THE PITCH: Thirty directors discuss a single film that made a lasting impact on their career and work with an insightful critic and columnist.
THE REAL DRAW: Elder has a knack for keeping his conversations casual and disarmed while sticking to a relatively tight set of questions for each director. The longer interviews, like Danny Boyle on Apocalypse Now, sprawl out for pages of intimate, personal memories and tangents about film history, while others, like John Waters on The Wizard of Oz, are focused with witty jabs of insight. In either case, the conversations never feel forced or canned.
PETER BOGDONAVICH ON CITIZEN KANE: "It fucking flipped me out."
HAPHAZARD SELECTION: The directors collected here run a gamut from commercially successful to artistically revered, domestic and foreign, contemporary and dated. Sticking to a specific generation or school of filmmakers might have given the book a more organized punch, but the haphazard selection still offers some fruitful intersections. Richard Linklater discusses Raging Bull before Kevin Smith discusses Linklater's early masterpiece, Slacker. The influence of Orson Welles comes up with everyone from Frank Oz to Henry Jaglom, an interestingly wide range of directors.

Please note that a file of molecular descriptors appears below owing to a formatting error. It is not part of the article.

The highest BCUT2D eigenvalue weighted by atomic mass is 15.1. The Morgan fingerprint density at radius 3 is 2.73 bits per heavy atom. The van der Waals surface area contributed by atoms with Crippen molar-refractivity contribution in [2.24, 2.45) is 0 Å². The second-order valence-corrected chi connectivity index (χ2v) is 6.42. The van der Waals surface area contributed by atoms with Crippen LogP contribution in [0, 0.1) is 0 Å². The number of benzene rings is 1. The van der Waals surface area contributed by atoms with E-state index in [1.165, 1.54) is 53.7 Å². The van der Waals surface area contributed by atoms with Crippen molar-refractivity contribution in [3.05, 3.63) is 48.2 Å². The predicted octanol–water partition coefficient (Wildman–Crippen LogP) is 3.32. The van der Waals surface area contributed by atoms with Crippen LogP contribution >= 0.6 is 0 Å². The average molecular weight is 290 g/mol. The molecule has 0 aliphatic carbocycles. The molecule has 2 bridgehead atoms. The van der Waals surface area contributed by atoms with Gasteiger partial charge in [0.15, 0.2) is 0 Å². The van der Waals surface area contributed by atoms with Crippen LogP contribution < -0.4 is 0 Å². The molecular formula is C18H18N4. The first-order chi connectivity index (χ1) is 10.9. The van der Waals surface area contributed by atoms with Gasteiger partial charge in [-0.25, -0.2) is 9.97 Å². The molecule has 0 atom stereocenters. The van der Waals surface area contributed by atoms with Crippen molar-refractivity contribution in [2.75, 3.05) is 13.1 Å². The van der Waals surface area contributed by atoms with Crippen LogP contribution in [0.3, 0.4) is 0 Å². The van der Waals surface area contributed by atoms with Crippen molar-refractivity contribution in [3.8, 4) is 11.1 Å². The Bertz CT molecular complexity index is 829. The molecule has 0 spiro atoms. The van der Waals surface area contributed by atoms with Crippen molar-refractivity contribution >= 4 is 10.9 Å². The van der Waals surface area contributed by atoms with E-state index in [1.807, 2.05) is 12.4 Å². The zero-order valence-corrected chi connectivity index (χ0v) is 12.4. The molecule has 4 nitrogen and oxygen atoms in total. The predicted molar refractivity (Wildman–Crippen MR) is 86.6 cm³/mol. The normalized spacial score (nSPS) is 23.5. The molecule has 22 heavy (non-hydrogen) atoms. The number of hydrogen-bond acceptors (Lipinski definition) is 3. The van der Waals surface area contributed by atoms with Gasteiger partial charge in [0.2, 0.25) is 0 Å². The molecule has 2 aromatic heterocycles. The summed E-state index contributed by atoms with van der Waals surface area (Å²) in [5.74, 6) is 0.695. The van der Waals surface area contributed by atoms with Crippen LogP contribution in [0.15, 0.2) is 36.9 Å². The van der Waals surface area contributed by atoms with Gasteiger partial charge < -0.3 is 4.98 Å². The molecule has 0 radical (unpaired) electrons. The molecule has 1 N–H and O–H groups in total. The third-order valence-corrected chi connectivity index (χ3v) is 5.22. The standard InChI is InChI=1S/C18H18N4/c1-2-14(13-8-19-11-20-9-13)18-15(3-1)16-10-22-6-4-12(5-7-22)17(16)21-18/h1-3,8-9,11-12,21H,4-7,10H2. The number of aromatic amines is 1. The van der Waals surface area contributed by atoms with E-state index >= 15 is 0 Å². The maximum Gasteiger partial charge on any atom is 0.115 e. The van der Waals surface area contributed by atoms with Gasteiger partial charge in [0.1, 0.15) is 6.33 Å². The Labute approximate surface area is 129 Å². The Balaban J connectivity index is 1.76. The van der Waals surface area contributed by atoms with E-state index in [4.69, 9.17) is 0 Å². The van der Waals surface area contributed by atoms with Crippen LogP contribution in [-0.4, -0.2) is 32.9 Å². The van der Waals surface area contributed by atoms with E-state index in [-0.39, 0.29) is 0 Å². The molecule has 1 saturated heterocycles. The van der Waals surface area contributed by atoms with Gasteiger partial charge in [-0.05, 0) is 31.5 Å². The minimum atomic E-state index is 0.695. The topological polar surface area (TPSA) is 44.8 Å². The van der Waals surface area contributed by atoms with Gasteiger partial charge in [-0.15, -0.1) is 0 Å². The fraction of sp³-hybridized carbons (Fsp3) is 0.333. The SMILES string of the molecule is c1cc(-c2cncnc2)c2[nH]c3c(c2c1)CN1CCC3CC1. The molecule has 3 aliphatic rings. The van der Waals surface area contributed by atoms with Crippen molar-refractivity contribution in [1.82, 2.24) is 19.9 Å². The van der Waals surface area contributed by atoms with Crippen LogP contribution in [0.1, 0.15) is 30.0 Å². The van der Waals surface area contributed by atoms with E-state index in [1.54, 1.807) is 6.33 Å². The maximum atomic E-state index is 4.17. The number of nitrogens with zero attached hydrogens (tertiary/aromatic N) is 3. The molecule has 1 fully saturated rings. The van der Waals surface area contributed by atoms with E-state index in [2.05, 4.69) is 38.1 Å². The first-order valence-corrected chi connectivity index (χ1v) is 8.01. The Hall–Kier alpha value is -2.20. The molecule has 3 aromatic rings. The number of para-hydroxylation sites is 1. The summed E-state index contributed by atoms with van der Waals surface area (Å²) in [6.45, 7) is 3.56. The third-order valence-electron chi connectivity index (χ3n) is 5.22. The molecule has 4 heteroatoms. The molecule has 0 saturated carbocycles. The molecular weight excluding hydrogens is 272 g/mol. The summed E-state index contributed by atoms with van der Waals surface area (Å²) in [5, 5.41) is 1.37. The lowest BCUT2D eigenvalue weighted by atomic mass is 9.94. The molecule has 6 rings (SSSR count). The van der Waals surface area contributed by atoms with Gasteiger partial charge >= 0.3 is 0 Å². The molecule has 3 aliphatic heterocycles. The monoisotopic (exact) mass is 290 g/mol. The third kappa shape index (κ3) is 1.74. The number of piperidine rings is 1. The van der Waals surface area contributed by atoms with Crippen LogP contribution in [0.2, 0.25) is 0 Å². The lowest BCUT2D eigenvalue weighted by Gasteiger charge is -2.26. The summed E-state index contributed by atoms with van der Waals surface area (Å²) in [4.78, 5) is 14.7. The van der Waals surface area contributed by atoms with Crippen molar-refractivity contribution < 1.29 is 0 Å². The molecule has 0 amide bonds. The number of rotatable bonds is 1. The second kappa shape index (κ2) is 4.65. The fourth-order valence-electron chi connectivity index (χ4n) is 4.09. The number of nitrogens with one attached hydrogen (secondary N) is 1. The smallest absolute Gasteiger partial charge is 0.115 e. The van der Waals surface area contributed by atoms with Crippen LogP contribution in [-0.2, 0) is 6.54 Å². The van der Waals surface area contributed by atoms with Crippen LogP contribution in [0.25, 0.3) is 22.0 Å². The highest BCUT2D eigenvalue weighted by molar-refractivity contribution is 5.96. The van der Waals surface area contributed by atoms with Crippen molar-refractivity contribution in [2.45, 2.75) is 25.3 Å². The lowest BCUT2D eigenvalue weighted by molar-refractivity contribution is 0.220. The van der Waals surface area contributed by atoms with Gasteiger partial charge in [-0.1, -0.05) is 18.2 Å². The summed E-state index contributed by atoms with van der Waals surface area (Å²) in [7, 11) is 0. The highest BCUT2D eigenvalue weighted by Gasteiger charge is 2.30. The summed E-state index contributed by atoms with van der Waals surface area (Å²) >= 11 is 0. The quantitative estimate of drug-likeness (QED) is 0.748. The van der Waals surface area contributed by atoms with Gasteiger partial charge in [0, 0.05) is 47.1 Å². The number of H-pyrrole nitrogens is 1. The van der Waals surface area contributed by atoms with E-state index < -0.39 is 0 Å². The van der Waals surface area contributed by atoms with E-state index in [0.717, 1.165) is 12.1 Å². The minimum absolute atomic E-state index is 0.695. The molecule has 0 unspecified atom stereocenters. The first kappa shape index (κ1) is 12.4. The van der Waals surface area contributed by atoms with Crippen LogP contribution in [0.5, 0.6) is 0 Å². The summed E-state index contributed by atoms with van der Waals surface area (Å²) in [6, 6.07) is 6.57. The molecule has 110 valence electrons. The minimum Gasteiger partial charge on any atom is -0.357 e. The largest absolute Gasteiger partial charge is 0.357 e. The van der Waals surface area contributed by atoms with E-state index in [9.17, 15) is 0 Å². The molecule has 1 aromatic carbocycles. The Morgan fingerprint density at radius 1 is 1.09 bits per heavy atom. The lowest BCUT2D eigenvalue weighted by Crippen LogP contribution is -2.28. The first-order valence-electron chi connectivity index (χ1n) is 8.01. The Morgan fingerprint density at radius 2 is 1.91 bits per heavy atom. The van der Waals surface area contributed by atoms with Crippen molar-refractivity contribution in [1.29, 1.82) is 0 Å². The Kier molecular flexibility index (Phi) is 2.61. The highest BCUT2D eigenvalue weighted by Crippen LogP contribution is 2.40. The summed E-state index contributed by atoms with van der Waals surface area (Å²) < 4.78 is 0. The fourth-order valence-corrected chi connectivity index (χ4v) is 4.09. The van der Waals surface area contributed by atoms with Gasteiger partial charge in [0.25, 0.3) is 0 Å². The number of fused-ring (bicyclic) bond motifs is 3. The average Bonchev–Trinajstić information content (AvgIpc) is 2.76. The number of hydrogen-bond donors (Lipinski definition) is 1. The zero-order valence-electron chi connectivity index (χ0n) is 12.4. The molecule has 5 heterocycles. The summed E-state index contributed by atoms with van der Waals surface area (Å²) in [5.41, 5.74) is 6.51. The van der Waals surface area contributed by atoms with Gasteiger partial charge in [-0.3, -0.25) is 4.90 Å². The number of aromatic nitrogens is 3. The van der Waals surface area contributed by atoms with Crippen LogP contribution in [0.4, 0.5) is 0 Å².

JOHN WATERS ON THE WIZARD OF OZ: "Girl leaves drab farm, becomes a fag hag, meets gay lions and men that don't try to molest her, and meets a witch, kills her. An unfortunately - by a surreal act of show fetishism - clicks her shoes together and is back to where she belongs. It has an unhappy ending."
BOLD PRINT: Robert K. Elder has written for The New York Times, Salon.com, and served as a staff writer for the Chicago Tribune for a decade. His previous books include John Woo: Interviews and Last Words of the Executed.
JOHN WOO ON REBEL WITHOUT A CAUSE: "I thought I was James Dean. I always felt like there was a lot of misunderstanding between me and my parents. We were living in a very old system. I tried to run away. I needed love, I needed someone to care about me."
BACK COVER HYPE QUOTE: "These lively conversations reveal just how much one generation of filmmakers influences the next - and how a single movie can change the course of a young person's life and career," - Leonard Maltin
FINAL CUT: Elder has made a worthy contribution to the discussion of art and influence. At times, these conversations resemble the Paris Review's probing conversations with authors. Necessary reading for anyone who appreciates the transformative power of cinema.
The Film That Changed My Life: 30 Directors on Their Epiphanies in the Dark by Robert K. Elder. Chicago Review Press. $16.95. 304 pp
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I listen to you every morning..great show..love it